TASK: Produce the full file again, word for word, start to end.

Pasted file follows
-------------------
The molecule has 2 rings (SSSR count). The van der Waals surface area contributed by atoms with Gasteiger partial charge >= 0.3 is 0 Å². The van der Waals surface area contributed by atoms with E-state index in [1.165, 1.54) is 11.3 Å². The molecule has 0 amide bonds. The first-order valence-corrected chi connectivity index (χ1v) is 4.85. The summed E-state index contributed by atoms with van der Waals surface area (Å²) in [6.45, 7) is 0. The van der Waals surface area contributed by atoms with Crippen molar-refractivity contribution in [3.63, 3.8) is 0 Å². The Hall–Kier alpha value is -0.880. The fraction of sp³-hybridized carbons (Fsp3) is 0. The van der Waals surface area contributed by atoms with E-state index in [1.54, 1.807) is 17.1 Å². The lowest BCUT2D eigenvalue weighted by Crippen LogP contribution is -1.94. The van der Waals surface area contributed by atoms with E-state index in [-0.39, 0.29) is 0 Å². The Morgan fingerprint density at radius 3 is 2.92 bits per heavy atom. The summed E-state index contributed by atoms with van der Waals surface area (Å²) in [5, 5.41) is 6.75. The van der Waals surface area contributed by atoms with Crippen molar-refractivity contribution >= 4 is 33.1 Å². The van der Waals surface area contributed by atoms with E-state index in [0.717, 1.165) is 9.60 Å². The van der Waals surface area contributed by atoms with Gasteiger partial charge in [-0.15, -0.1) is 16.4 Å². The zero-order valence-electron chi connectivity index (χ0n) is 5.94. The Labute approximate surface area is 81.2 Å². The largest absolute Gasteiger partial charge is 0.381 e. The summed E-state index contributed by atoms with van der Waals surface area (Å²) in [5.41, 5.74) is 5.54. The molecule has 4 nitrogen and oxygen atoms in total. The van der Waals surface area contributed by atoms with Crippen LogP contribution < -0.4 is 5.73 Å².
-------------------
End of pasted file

The molecule has 2 rings (SSSR count). The van der Waals surface area contributed by atoms with Gasteiger partial charge >= 0.3 is 0 Å². The van der Waals surface area contributed by atoms with E-state index in [1.165, 1.54) is 11.3 Å². The molecule has 0 amide bonds. The first-order valence-corrected chi connectivity index (χ1v) is 4.85. The summed E-state index contributed by atoms with van der Waals surface area (Å²) in [6.45, 7) is 0. The van der Waals surface area contributed by atoms with Crippen molar-refractivity contribution in [3.63, 3.8) is 0 Å². The Hall–Kier alpha value is -0.880. The fraction of sp³-hybridized carbons (Fsp3) is 0. The van der Waals surface area contributed by atoms with E-state index in [1.54, 1.807) is 17.1 Å². The lowest BCUT2D eigenvalue weighted by Crippen LogP contribution is -1.94. The van der Waals surface area contributed by atoms with E-state index in [-0.39, 0.29) is 0 Å². The Morgan fingerprint density at radius 3 is 2.92 bits per heavy atom. The summed E-state index contributed by atoms with van der Waals surface area (Å²) in [5, 5.41) is 6.75. The van der Waals surface area contributed by atoms with Crippen molar-refractivity contribution >= 4 is 33.1 Å². The van der Waals surface area contributed by atoms with E-state index in [0.717, 1.165) is 9.60 Å². The van der Waals surface area contributed by atoms with Gasteiger partial charge in [-0.15, -0.1) is 16.4 Å². The zero-order valence-electron chi connectivity index (χ0n) is 5.94. The Labute approximate surface area is 81.2 Å². The largest absolute Gasteiger partial charge is 0.381 e. The summed E-state index contributed by atoms with van der Waals surface area (Å²) in [5.41, 5.74) is 5.54. The molecule has 4 nitrogen and oxygen atoms in total. The van der Waals surface area contributed by atoms with Crippen LogP contribution < -0.4 is 5.73 Å².